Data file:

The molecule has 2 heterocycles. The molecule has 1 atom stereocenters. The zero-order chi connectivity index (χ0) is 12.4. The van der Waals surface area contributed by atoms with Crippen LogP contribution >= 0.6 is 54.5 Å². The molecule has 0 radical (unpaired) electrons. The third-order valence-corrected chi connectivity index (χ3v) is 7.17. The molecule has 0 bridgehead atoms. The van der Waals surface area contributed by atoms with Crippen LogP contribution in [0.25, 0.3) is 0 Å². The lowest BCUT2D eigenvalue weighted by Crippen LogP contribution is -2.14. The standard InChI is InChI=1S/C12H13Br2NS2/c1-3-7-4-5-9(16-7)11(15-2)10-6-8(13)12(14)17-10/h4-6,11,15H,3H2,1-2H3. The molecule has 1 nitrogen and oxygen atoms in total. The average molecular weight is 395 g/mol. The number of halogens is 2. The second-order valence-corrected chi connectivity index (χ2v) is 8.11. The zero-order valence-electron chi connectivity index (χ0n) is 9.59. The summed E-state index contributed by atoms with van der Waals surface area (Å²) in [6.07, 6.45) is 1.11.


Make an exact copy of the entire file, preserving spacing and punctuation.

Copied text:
The molecule has 2 heterocycles. The molecule has 1 atom stereocenters. The zero-order chi connectivity index (χ0) is 12.4. The van der Waals surface area contributed by atoms with Crippen LogP contribution >= 0.6 is 54.5 Å². The molecule has 0 radical (unpaired) electrons. The third-order valence-corrected chi connectivity index (χ3v) is 7.17. The molecule has 0 bridgehead atoms. The van der Waals surface area contributed by atoms with Crippen LogP contribution in [0.25, 0.3) is 0 Å². The lowest BCUT2D eigenvalue weighted by Crippen LogP contribution is -2.14. The standard InChI is InChI=1S/C12H13Br2NS2/c1-3-7-4-5-9(16-7)11(15-2)10-6-8(13)12(14)17-10/h4-6,11,15H,3H2,1-2H3. The molecule has 1 nitrogen and oxygen atoms in total. The average molecular weight is 395 g/mol. The number of halogens is 2. The second-order valence-corrected chi connectivity index (χ2v) is 8.11. The zero-order valence-electron chi connectivity index (χ0n) is 9.59. The summed E-state index contributed by atoms with van der Waals surface area (Å²) in [6.07, 6.45) is 1.11.